Weeds, Pests, and Disease
Laura Lee Rose
Pests in the garden are certainly problems. Weeds are wildflowers in the wrong place, according to some, but they have adapted over the centuries to adversity and poor soil. In rich garden soil they can thrive! At best, they compete with your fancy posies for space, water, and nutrients. Hand weeding is effective for some weeds, while blow torches or land mines would hardly phase others. I like to take an integrated approach to weeding. It is best if you can remove all parts of the weed, if possible before it has a chance to go to seed. However, some of the little darlings have roots, bulbs, and rhizomes that go to the South Pole. A very thick layer of mulch may be helpful. If you are using a non-selective herbicide, always protect other plants with some kind of barrier, don’t spray if there is any breeze at all, and always follow the directions for use on the label.
Other pests which attack gardens and ornamental plants may be animals- including insects, mammals, and arthropods. While attracting wildlife is a goal of many gardeners, there are some types of wildlife that can do definite harm to plants and those we would rather discourage. A small population of aphids can be controlled by soapy water spray, beneficial insects, or birds. By providing water and cover near the garden, many harmful soft-bodied insects, mites, and caterpillars will be eaten by birds. Beneficial insects like ladybugs and assassin bugs also prey on many thousands of injurious bugs, larvae, and eggs. When using pruning tools at the right time, we remove heavy infestations and protect crops safely.
Finally, diseases are a problem for plants that are stressed. Environmental stress such as too much or too little water, compacted poor soils, sun/shade tolerance, or extreme temperatures can foster plant disease. The plant disease triangle has three components. First, there must be a disease present in sufficient quantity to cause disease. Second, there must be a susceptible host present, and the third requirement is a favorable environment. Fungal diseases can be spread in moist and wet soils and on leaf surfaces. Wounds on stems or other plant parts can offer an entryway for spores, bacteria, and viruses to enter the plant’s tissues. Insects may also vector diseases with their mouthparts as they feed on plants or pierce the stems and twigs to lay their eggs.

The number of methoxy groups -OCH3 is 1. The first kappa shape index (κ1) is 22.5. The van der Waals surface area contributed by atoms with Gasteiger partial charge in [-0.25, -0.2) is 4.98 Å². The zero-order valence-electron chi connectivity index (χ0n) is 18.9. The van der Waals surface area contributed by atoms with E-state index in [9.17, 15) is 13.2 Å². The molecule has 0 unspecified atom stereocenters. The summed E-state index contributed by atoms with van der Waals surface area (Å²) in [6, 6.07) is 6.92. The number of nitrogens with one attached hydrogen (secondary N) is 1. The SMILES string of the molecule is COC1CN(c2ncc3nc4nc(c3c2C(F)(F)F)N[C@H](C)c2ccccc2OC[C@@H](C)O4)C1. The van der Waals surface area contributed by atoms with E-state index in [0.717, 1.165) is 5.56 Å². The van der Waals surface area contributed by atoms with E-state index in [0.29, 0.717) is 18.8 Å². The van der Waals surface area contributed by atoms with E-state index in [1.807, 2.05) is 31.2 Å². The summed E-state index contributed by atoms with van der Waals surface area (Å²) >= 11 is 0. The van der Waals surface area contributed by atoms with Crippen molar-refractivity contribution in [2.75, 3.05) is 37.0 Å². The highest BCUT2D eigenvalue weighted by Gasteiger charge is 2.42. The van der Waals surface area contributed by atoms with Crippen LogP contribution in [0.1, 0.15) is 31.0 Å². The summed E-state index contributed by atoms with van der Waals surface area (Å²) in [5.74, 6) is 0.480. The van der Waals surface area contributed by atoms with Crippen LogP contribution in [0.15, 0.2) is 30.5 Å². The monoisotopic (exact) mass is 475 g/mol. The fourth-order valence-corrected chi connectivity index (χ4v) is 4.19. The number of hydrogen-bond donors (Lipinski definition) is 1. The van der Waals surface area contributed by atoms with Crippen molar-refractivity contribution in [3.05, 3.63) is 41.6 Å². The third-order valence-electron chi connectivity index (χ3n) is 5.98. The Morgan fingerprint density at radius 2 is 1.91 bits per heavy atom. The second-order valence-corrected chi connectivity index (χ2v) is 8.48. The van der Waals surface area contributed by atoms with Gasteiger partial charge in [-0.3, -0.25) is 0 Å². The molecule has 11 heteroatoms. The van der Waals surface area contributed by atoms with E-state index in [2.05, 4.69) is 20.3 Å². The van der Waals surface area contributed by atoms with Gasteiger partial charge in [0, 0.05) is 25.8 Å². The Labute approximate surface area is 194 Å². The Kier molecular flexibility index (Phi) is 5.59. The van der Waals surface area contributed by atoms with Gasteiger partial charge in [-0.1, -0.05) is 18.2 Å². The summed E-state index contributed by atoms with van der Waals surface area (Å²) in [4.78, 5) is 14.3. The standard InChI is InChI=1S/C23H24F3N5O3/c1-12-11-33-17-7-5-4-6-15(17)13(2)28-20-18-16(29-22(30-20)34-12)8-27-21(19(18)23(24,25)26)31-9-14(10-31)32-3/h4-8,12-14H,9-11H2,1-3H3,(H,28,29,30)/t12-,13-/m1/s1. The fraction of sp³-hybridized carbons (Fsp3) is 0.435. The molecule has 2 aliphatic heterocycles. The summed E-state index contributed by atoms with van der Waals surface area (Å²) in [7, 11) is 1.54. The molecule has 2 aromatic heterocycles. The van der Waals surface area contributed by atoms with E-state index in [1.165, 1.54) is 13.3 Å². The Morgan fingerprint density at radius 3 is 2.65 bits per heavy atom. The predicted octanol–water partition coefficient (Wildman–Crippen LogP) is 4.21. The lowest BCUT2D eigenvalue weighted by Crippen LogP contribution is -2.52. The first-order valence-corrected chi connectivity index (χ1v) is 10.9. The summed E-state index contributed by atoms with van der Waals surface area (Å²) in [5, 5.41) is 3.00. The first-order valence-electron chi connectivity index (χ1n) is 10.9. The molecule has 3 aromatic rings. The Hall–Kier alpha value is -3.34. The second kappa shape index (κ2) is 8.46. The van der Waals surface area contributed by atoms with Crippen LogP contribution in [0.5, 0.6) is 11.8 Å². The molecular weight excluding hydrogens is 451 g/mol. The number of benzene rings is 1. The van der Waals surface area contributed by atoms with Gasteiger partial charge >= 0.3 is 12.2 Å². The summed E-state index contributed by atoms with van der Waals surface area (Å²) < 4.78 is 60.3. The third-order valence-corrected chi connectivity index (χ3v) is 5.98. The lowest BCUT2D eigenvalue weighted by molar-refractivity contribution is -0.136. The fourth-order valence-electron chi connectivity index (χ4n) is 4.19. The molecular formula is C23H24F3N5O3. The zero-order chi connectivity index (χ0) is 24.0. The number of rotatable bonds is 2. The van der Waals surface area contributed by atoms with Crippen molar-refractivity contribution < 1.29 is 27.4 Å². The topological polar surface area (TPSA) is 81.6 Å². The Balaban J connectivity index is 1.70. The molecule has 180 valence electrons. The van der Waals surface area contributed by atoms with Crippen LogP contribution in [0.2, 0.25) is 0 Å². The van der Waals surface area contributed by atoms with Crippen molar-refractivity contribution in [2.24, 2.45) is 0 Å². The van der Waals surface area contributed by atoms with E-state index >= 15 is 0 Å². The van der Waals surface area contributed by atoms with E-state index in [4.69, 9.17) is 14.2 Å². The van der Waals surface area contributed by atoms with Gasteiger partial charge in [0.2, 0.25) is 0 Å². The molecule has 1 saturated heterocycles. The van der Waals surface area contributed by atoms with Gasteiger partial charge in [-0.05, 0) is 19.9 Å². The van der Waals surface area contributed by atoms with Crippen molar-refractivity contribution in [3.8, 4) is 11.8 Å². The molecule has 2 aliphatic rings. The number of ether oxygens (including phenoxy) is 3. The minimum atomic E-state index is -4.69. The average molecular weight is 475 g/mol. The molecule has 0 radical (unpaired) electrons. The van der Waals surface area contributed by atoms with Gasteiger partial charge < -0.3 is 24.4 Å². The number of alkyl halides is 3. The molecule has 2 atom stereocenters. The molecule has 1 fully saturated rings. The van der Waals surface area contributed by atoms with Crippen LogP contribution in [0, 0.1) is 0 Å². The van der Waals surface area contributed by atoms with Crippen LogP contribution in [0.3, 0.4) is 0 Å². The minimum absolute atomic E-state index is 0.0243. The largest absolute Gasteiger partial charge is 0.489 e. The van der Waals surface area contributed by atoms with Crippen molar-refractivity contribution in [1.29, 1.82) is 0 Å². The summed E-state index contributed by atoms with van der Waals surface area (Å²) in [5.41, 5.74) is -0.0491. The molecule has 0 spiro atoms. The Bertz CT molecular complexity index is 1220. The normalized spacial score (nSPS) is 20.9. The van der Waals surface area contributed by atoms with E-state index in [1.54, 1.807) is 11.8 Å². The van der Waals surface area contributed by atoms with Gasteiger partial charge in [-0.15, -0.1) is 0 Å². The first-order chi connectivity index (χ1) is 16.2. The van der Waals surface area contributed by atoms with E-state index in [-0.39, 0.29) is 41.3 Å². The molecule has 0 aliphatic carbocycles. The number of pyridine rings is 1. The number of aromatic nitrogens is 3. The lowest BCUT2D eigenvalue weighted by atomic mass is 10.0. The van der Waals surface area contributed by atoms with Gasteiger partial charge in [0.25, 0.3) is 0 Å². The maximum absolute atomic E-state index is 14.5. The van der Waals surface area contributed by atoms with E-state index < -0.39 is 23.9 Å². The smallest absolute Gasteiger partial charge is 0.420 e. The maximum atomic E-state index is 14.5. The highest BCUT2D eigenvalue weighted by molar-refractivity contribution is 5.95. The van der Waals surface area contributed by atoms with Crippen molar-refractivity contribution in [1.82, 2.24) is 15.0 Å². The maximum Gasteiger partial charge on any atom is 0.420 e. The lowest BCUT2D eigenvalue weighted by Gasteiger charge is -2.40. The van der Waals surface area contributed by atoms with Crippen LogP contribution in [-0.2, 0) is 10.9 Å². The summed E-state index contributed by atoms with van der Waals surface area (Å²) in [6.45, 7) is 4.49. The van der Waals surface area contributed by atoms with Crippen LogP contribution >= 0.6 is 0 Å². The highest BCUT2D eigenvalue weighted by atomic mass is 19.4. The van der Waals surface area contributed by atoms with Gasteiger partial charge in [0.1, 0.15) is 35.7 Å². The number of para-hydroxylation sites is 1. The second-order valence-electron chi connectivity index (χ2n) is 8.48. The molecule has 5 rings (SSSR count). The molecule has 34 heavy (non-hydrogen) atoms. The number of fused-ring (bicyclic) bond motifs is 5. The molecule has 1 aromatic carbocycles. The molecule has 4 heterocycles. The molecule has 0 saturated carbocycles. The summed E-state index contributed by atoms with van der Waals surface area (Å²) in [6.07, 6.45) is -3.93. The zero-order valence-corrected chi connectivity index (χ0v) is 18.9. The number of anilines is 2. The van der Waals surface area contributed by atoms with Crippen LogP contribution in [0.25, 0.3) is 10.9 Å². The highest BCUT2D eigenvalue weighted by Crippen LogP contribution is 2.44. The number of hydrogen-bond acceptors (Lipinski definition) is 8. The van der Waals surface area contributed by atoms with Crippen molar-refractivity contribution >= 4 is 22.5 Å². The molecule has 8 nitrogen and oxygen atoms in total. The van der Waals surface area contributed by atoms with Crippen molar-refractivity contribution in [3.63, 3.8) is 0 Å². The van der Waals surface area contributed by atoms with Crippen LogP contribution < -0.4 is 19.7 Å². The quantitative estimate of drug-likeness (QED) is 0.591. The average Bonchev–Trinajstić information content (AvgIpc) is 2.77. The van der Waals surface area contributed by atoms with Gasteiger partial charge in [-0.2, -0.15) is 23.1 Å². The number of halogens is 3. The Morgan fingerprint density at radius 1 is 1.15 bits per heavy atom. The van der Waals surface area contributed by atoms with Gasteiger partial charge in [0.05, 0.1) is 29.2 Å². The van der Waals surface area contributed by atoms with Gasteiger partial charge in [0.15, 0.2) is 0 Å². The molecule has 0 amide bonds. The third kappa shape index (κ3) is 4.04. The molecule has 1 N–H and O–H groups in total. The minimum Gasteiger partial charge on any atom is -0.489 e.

Healthy plants are more likely to resist insects and diseases. Be sure what the problem is before spraying an affected plant. Ask yourself, “Am I sure this is an insect problem, a fungus, or whatever?” If you aren’t sure, ask an expert, get out your magnifying glass, but don’t assume. Remove infected parts, clean up the mulch underneath. Using clean, sharp tools is essential; plant problems can be spread by poor sanitation. You wouldn’t like it if your surgeon cut on you without washing his or her hands or used a knife that wasn’t sterile.
Clemson Home and Garden Information Center has great fact sheets on plant pests and diseases. You can also bring in samples of plant problems to one of the Clemson Extension Service Centers with a check for $20 for analysis and recommendations for control.
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